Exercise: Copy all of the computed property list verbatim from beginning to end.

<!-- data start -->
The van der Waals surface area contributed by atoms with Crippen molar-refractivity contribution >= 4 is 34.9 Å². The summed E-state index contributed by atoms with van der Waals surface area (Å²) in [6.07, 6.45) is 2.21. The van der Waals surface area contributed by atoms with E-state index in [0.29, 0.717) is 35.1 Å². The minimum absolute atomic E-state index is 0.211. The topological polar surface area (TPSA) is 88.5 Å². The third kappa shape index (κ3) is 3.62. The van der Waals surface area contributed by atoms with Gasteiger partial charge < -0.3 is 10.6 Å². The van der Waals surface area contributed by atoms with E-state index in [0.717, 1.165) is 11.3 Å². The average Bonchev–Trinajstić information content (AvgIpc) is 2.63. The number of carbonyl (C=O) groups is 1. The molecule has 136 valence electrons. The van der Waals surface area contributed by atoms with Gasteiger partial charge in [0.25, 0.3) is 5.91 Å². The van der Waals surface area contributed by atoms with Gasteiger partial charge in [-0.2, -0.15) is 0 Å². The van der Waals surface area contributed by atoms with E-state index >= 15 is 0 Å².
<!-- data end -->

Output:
The van der Waals surface area contributed by atoms with Crippen molar-refractivity contribution >= 4 is 34.9 Å². The summed E-state index contributed by atoms with van der Waals surface area (Å²) in [6.07, 6.45) is 2.21. The van der Waals surface area contributed by atoms with E-state index in [0.29, 0.717) is 35.1 Å². The minimum absolute atomic E-state index is 0.211. The topological polar surface area (TPSA) is 88.5 Å². The third kappa shape index (κ3) is 3.62. The van der Waals surface area contributed by atoms with Gasteiger partial charge < -0.3 is 10.6 Å². The van der Waals surface area contributed by atoms with E-state index in [0.717, 1.165) is 11.3 Å². The average Bonchev–Trinajstić information content (AvgIpc) is 2.63. The number of carbonyl (C=O) groups is 1. The molecule has 136 valence electrons. The van der Waals surface area contributed by atoms with Gasteiger partial charge in [0.25, 0.3) is 5.91 Å². The van der Waals surface area contributed by atoms with Gasteiger partial charge in [-0.2, -0.15) is 0 Å². The van der Waals surface area contributed by atoms with E-state index >= 15 is 0 Å².